Hebron, Sansana, South Hebron Hills, Thu 29.5.08, Morning

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Mira and Ofra

06:10 - Sansana-Meitar
The checkpoint is empty, no workers are waiting and whoever comes crosses at once. We speak to the Palestinians a little and hear that today everything went well but that still on some days only one inspection counter is operational in the early morning and that causes long queues. In addition the workers complain of the return journey, the second, long inspection at the end of their work-day. Thursdays are the worst.

06:25 - Highway 60
All the road blocks are in place. We notice some unfamiliar boulders, new ones.
Durah Al-Fawar is open.
The Sheep Junction is open. Two Jewish men and a lad are praying with a military hammer on guard. From the reserve soldiers in the vehicle we learn that they chanced to pass by and that this is not a case of coordination between the army and the praying threesome. The hammer did not turn off the engine during our 15 minutes stay, the petrol by the grace of Allah...
The Palestinians crossed uninterrupted throughout our stay.

07:15 - Hebron
In the shack (sukkah) by the checkpoint between Hebron and Kiryat Arbah people are praying. It's the first activity we have observed there.
The children crossing The Pharmacy CP are excited - this is the last day of school, now exams and home for the holidays. During our entire stay no bag was inspected. Two CPT monitors tell us that for the most part the door to the inspection room is kept open but sometimes the soldiers shut it and leave it shut for longer than usual and that may alarm the children within. This did not happen while we were there.
By the Beit Hadassah post and the steps to the Girls' School a soldier is thumbing a ride. We stop to pick him up. A settler lad sitting in the position rudely signs to him not to accept a ride from us but the soldier ignores him and gets in.
Tel Rumeidah is quiet and deserted. Only settlers are about.
Soldiers have scribbled graffiti on Isah's house. Close by in between the Palestinian houses the remains of the big Lag ba-Omer bonfire that had burnt here can be discerned. The big Mulberry tree nearby is slightly scorched.
We walk along the road in the direction of the Girls' School. Soldiers are sitting in the corner of the cosy position that the settlers have made. A soldier stops to speak to us by the wholesale market, a nice pleasant conversation.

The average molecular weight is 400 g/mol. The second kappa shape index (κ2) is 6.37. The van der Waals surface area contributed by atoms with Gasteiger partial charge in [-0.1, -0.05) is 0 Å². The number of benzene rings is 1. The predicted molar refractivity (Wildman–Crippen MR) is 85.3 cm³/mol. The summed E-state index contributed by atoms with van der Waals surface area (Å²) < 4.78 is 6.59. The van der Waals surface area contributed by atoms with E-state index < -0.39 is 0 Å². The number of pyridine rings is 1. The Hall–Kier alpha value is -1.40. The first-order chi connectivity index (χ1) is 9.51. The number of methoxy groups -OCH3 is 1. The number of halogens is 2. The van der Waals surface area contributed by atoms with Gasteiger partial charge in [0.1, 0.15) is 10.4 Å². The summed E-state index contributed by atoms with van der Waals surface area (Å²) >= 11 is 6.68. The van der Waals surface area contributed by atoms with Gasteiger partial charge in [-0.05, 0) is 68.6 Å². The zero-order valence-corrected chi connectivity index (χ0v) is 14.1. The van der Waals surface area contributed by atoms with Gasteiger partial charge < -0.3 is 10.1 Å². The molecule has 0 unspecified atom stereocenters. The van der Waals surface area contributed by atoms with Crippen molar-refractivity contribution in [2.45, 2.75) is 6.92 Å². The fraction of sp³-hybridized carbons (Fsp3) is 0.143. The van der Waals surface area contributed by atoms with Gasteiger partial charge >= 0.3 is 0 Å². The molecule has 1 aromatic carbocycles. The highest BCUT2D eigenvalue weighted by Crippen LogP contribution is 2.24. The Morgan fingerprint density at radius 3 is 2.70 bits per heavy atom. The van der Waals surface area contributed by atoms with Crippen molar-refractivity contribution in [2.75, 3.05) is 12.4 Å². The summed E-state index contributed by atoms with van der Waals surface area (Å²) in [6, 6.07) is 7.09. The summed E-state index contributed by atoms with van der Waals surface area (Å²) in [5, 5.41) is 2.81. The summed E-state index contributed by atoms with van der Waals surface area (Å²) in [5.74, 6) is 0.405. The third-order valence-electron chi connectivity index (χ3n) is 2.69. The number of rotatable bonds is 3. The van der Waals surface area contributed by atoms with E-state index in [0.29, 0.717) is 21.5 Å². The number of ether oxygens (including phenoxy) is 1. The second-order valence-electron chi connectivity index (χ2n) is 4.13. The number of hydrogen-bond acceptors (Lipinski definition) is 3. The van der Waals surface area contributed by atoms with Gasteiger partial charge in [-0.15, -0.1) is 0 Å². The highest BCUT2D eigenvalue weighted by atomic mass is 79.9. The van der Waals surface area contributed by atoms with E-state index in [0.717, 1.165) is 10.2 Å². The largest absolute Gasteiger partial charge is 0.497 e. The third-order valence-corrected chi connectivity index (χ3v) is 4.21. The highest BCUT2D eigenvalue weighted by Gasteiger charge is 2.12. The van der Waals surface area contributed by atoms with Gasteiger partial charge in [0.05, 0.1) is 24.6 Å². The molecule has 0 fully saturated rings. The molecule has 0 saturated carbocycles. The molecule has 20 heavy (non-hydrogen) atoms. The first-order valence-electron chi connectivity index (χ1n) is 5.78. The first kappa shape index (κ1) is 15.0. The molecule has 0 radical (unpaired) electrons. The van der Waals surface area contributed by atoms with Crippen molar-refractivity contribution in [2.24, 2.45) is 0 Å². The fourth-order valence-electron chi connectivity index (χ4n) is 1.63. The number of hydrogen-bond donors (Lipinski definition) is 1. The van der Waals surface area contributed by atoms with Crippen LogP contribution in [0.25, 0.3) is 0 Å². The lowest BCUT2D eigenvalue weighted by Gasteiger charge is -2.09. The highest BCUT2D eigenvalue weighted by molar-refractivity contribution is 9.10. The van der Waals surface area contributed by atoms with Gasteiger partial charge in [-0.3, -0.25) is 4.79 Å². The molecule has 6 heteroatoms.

The Cave of the Patriarchs - As we get there the documents of four young Palestinians are taken. We notice that the soldier does not even relay the identity numbers in his wireless and ask him why. He begins to hum and ha and calls with the details only when we phone the Public Complaints of the border police. Then a few settlers begin to crowd around us, some of which are familiar faces. A settler parks his car virtually inside the position and about 20cm from my foot. A few more arrive and we become the focus of shouting and abuse. Then a few more border police arrive at the post, among them an officer who claims to be the officer in charge but no one thinks to reprimand the settlers or move them away from us. The settlers continue to harass us and stick cameras into our faces. They do not physically attack us but their behaviour is decidedly menacing. All this time we do not exchange a word with them. Three policemen also arrive on the scene but again - the same passive ingratiating behaviour towards the settlers.
Anat, a notorious woman settler, incessantly adheres to us, talking about my womb and the need to give birth, to have a multitude of children. To Mira she says that it's too late, that she has one foot in the grave.
All through this 30 minutes ordeal none of the law enforcers lifts a finger to stop the aggression of the settlers towards us.
After about 30 minutes the last Palestinian of the four detained is released and we leave.
In my heart I am troubled by the question - would the soldiers and policemen have done anything should we have been physically attacked, or would they even then have said - go submit a complaint at the police station.